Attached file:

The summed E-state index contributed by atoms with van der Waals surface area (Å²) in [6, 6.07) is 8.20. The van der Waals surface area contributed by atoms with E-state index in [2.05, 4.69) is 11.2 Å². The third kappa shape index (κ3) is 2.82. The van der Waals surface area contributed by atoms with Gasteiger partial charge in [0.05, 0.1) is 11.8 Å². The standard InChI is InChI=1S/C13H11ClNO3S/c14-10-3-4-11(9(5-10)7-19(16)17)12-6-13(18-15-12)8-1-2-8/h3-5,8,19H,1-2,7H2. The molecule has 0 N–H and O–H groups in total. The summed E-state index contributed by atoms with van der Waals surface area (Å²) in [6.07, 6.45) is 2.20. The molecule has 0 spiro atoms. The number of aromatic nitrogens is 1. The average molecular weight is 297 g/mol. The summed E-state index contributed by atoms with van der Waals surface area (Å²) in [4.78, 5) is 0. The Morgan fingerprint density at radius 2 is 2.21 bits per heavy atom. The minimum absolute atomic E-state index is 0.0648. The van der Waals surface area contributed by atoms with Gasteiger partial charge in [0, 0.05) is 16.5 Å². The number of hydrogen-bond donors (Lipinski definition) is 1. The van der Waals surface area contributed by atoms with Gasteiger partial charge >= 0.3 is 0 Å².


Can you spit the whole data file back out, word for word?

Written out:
The summed E-state index contributed by atoms with van der Waals surface area (Å²) in [6, 6.07) is 8.20. The van der Waals surface area contributed by atoms with E-state index in [2.05, 4.69) is 11.2 Å². The third kappa shape index (κ3) is 2.82. The van der Waals surface area contributed by atoms with Gasteiger partial charge in [0.05, 0.1) is 11.8 Å². The standard InChI is InChI=1S/C13H11ClNO3S/c14-10-3-4-11(9(5-10)7-19(16)17)12-6-13(18-15-12)8-1-2-8/h3-5,8,19H,1-2,7H2. The molecule has 0 N–H and O–H groups in total. The summed E-state index contributed by atoms with van der Waals surface area (Å²) in [6.07, 6.45) is 2.20. The molecule has 0 spiro atoms. The number of aromatic nitrogens is 1. The average molecular weight is 297 g/mol. The summed E-state index contributed by atoms with van der Waals surface area (Å²) in [4.78, 5) is 0. The Morgan fingerprint density at radius 2 is 2.21 bits per heavy atom. The minimum absolute atomic E-state index is 0.0648. The van der Waals surface area contributed by atoms with Gasteiger partial charge in [0, 0.05) is 16.5 Å². The number of hydrogen-bond donors (Lipinski definition) is 1. The van der Waals surface area contributed by atoms with Gasteiger partial charge >= 0.3 is 0 Å².